c. Each MET must have a trustee (often a bank trust department) with all financial
transactions routed through the trustee.
d. The entire group (Trust) is experience rated permitting greater credibility for all
group members.
e. MET members do not have to purchase all the benefits offered by an
administrators’ trust.
f. The majority of METs are self-insured and seldom name an insurer as the
trust administrator. However, if the MET is insured, the trust may then be
administered by the sponsoring insurer
Credit Life Insurance (Individual and Group)
1. Credit Life insurance is either a form of individual coverage on the life of a debtor or
group insurance issued to a creditor providing coverage for debtors. Both types of plans
are normally a form of Decreasing Term and the amount of insurance reduces as the
amount of obligation reduces. Level term may be used.
2. Usually the individual debtor pays the premium. A few dollars of a monthly payment
are credited toward premiums for the insurance and the debtor is entitled to cancel the
insurance if and when the loan is prepaid or refinanced.
a. The amount of insurance benefit shall not exceed the total amount of indebtedness.
b. The coverage begins when the debtor becomes obligated to the creditor.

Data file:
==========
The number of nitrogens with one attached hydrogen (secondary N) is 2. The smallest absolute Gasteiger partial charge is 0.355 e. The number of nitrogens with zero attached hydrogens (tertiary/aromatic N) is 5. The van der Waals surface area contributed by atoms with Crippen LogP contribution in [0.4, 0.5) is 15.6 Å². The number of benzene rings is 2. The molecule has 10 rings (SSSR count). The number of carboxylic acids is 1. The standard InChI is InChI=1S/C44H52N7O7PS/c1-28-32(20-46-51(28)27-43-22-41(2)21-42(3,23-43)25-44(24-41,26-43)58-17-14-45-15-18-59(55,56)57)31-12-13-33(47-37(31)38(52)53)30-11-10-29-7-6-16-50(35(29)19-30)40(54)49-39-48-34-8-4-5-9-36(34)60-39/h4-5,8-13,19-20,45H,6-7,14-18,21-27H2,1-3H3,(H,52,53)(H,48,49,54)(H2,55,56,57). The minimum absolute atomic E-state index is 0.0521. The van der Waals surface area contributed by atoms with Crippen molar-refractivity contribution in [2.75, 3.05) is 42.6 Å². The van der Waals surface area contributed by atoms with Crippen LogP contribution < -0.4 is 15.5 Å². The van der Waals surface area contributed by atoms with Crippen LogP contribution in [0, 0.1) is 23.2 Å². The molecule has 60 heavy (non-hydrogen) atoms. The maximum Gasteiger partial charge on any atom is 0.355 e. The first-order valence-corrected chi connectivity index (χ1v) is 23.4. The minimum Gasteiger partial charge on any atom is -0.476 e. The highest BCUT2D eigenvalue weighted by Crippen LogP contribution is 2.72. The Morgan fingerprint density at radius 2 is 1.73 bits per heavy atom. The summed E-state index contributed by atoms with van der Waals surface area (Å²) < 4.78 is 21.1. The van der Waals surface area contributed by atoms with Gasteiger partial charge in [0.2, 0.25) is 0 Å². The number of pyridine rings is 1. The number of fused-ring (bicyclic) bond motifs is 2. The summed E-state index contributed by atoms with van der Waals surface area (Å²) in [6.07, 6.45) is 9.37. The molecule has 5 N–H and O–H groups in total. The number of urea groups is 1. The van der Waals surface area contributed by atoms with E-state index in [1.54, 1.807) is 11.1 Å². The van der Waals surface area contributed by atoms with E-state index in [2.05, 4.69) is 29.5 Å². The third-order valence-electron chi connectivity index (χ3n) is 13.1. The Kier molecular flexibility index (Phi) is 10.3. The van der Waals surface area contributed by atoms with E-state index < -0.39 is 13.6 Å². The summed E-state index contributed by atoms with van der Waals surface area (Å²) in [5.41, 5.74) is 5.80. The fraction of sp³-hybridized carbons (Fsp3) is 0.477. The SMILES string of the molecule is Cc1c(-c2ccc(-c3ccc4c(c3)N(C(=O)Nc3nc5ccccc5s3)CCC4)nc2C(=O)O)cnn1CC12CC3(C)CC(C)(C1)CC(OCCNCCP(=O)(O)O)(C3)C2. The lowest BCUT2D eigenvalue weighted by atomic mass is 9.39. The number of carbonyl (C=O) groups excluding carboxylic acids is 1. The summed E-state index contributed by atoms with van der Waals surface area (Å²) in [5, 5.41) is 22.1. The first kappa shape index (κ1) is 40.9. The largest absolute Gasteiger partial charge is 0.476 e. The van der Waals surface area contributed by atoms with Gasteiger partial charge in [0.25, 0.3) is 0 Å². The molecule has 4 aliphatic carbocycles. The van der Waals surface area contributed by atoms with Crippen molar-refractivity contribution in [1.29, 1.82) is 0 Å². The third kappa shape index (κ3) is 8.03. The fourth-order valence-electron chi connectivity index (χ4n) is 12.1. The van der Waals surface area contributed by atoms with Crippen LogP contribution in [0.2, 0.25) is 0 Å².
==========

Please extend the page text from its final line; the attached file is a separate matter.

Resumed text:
c. The creditor must apply the insurance proceeds to discharge the loan.
d. The creditor is normally both policyowner and beneficiary.
e. The term of coverage is generally month-to-month covering the installment payments.
Industrial (Home Service)
1. Individual policies are issued to low–income workers without a medical examination
requirement. The premiums are collected weekly or monthly by the insurance agent
servicing that particular area or paid directly to the insurer.
2. Industrial policies normally have a face amount of $1,000 or less and written to reduce
funeral costs.
3. These policies are marketed house–to–house by a Debit agent, also known as a Home
Service agent.
4. The grace period is four weeks in length with the method of settlement upon death being
lump sum.
5. Facility of Payment Clause – the company may pay to a relative or anyone it deems
entitled to the benefits in the absence of a designated beneficiary.
Social Security Legislative Acts
1. 1935 – An old-age retirement benefit was given to this nation. In 1939, this system expanded
to provide protection for the worker’s family (Old Age, Survivors Insurance - OASI).
2. 1956 – Disability income benefits were added (Old Age, Survivors, Disability Insurance
- OASDI).
3. 1965 – Title XVIII (also known as Medicare) was added changing the name of the
program to the Old Age, Survivors, Disability and Health Insurance (OASDHI).
4. With a few exceptions, it is a compulsory program.
Social Security Funding
1. Funding is provided by both employee and employer through the Federal Insurance
Contributions Act (FICA) tax.
2. The employer withholds the employee’s tax and pays it along with the employer’s
portion.
3. Self-employed individuals pay an amount equal to the total of an employer and
employee payment.
4. These funds are collected, kept in a trust fund, and invested in government securities.
This fund is managed by two public trustees and the Secretaries of the Treasury, Labor,